I need to move a set of databases from a Windows 2008r2 server to a new Windows 2012 database server. I have looked at several articles but have not found the best one listing all of the complete steps in doing this the in a way that seems to have the complete process. Can someone direct me to a good article for me to follow in doing this?
I understand what your saying about it being very easy but the main issue is we are creating a 200Rr2 server from scratch and want to ensure everything is done right. This includes server setup, settings, etc.
Suppose you purchase a piece of server software and install it on a machine. Now, ideally I would like to tie it to the underlying machine, but it may not be a machine at all, it may be a VM.
Now, if you want to start up a second instance, I want to ensure that you are paying for that second instance.
Because of this, I need to find a way to distinguish them even though the underlying hardware may be the same.
I thought of using the PC name, but even that may be problematic because I can't be totally sure that *ALL* cloud vendors (hence, not just the VM vendors, but also their customers who, in turn, become sellers to my customers) will allow to change it.
I'm a freelance, junior sys-admin who is currently tasked with setting up the hardware for a tech startup. We're hosting a software service and need a system solution that makes sense within our budget and requirements.
The ideal goal would be n + 1 design, high security, long-term high availability without breaking the bank. Budget is ~6k for initial round of investment towards gear only. Additionally funds will be allocated for a year of quarter rack space in a datacenter local to my location.
I'm a bit over my head with my current knowledgebase, and intend to bridge the gap with a lot of pre-planning over the next 60 days. I figure 60 days before ordering any gear, 30 days to have it all come in, and get it initially configured at the datacenter, then 90 days to build out our hosting interface and properly test the system before going production. 6 months would be nice, but 8 months is being allocated for project.
Okay, so onto the gear and setup:
(2) Cisco SG-300-10 Switches, 1 wired & active, the second rack-mounted ready for wiring in case of failure.
Primary <> Secondary
With heartbeat in load-balancing + fail-over mode
Primary <> Secondary
Configured in PFsense for failover
A 4:1 ratio of active to failover App/Data Servers. I think failover can be configured with the Nginx Load-Balancer else PFsense.
Initial deployment is the two firewalls, two LBs, and 4+1 App/Data servers, with expectations to grow more App/Data as demand increases.
The service runs on LEMP stack. A master to master MySQL link between each A/D and the failover exists on separate partitions, separate instances of MySQL. It continuously synchs database with each active A/D, ready for activation in the event a LB declares an active dead. Higher resources in the form of more memory, higher thread count CPU, and n(A/D) hard disk space is allotted for failover.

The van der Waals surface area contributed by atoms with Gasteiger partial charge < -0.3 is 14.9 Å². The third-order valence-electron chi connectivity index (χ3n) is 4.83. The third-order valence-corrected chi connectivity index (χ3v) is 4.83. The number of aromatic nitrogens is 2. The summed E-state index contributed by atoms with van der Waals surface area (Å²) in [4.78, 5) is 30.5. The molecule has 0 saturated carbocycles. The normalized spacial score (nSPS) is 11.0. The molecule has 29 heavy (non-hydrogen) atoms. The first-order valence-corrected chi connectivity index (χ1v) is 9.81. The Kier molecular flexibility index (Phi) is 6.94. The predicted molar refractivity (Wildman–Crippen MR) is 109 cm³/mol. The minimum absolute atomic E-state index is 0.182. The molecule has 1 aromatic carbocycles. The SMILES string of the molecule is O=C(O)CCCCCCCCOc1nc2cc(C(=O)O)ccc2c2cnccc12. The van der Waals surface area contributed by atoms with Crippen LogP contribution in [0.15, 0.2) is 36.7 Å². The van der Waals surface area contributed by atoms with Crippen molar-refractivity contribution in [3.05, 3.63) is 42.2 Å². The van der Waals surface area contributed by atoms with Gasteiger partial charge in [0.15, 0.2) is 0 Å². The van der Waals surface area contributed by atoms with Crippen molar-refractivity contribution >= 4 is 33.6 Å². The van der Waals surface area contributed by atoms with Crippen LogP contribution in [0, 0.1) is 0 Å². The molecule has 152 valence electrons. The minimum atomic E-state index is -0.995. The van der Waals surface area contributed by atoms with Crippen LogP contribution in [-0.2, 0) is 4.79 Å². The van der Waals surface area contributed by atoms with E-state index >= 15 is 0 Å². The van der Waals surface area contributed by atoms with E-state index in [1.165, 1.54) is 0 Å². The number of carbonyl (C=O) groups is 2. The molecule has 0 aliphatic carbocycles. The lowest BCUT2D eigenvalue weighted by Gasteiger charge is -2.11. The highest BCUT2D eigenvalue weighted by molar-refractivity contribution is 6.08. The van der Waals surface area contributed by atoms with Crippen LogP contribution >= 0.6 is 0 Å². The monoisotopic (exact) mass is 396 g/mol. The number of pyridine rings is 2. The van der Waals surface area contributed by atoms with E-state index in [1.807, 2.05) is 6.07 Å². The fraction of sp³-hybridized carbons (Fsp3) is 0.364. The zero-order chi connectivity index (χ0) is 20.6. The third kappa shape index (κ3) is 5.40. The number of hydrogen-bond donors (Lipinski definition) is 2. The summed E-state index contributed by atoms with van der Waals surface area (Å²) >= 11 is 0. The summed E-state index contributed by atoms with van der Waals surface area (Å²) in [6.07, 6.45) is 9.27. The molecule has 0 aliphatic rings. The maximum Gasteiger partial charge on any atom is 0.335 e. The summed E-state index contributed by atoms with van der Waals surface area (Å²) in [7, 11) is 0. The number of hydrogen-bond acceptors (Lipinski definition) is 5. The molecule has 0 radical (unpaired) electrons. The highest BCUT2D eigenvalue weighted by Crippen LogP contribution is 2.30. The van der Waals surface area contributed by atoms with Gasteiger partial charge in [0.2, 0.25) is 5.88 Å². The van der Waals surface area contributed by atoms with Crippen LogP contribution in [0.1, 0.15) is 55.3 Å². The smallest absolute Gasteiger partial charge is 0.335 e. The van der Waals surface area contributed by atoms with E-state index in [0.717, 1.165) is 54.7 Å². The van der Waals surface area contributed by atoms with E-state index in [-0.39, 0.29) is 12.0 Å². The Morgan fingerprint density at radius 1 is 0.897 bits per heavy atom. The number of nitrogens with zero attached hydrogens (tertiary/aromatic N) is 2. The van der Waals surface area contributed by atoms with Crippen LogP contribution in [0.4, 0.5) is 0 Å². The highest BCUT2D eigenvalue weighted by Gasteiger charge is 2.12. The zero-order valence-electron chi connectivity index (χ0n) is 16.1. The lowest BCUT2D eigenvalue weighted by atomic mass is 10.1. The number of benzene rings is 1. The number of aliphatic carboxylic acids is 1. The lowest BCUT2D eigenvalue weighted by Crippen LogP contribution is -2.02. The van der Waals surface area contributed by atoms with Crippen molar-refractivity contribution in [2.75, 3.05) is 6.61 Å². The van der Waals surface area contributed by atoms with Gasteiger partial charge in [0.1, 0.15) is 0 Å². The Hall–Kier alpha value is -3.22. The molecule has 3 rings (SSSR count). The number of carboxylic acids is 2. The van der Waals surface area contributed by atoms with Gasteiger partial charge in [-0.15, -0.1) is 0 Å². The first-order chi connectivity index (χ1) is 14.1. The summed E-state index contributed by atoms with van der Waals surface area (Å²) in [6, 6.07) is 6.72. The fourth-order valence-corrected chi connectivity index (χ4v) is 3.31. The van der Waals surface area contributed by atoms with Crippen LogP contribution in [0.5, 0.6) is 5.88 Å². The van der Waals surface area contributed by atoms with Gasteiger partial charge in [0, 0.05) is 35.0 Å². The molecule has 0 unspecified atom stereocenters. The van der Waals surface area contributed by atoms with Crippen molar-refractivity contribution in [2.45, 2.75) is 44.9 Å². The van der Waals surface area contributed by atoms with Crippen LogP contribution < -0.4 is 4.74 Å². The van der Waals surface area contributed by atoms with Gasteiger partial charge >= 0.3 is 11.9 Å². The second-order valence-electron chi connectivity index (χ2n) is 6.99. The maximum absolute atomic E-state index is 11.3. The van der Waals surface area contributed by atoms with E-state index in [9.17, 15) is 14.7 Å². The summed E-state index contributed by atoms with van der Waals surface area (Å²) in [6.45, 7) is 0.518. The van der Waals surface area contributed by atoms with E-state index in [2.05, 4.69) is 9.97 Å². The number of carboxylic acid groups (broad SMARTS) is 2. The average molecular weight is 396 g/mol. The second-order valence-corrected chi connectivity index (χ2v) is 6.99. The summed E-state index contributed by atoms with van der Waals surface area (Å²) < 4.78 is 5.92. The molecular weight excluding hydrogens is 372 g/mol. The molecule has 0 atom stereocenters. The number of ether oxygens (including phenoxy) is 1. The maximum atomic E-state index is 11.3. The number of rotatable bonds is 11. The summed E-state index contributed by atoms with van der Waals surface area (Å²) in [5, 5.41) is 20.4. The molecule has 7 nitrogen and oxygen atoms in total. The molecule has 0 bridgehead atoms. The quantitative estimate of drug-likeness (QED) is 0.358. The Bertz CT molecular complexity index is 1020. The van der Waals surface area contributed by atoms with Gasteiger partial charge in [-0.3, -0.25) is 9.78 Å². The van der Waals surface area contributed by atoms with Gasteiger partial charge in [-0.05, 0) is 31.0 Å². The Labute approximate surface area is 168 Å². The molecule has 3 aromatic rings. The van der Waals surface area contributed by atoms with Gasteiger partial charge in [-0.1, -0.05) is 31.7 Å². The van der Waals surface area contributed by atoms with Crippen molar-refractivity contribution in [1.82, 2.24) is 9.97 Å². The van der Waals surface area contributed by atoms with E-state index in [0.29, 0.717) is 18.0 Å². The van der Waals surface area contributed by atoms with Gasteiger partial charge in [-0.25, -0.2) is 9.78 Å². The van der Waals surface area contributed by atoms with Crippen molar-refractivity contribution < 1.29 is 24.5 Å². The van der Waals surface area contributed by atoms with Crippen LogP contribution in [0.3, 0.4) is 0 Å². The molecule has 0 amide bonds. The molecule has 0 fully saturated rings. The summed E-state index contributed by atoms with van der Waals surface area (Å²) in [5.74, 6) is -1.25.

Additionally, I plan to use an Anycast DDos prevention serviced by my colocation provider. I am wondering what drawbacks there are to my model.
The first 3-4 months is designing and deploying the system, the next 3-4 is linking the system to the software with the developers so that we can auto-provision services. I plan to utilize scripts heavily for this.
Should be easily do-able via tunneling. VPN on AC1 alone won't get your BS1 server a good route back to AS1. If it's a simple web service that doesn't require a lot of security, you could always give AS1 a real internet addressable address (from your ISP) and BS1 can access AS1 web service over the web. The thing about web services is that they typically aren't blocked by firewalls, but you still need to have an IP address facing the internet for AS1.
There is a good discussion on how to configure a reverse VPN tunnelling. Look like connecting back to the system is complicated issue. The essence of your problem is that even you can do the DNS registration (which makes eligible for the servers to find each other), the actual ip connection between your machines is further impossible.
It depends what you need or want from your server. And, btw, a third option "between" these two, is a Virtual Private Server (VPS) which, IMO, is as good a dedicated server (but much cheaper) unless your site is particularly large (or attracts lots of traffic) or resource heavy.
But the main advantage of a VPS or dedicated server is that you have full (virtual) control over the server, so can configure it as you want - obviously only an advantage if there is something particular you need to configure - and that you can also install and run your own programs (exe's) in the background to perform all sorts of related tasks.
I first thought of SNMP, but that's obviously wrong (you need to know the tcp/ip address before you can query a device about its abilities) ... SNMP does have a discovery process, but Im not sure how it works
(I used to have a discovery tool based on WNETEnum ... that fed the data to Visio to draw, but have log lost where I put it - it was a DDJ tool, and I cant recall if it did switches or just 'anything ip')
Check out SPLUNK while you're at it and see if it does discovery
Im not sure what your motivation is Richard - if you were being paid, and had to write a tool (that was cheaper than SolarWinds for example), Im sure you could gather a list of all the tcp/ip addresses on your network, and then reduce/filter the list perhaps (eg remove PC's, printers ...) , leaving a list of addresses you could then issue SNMP calls against (for instance) ... thats what I would do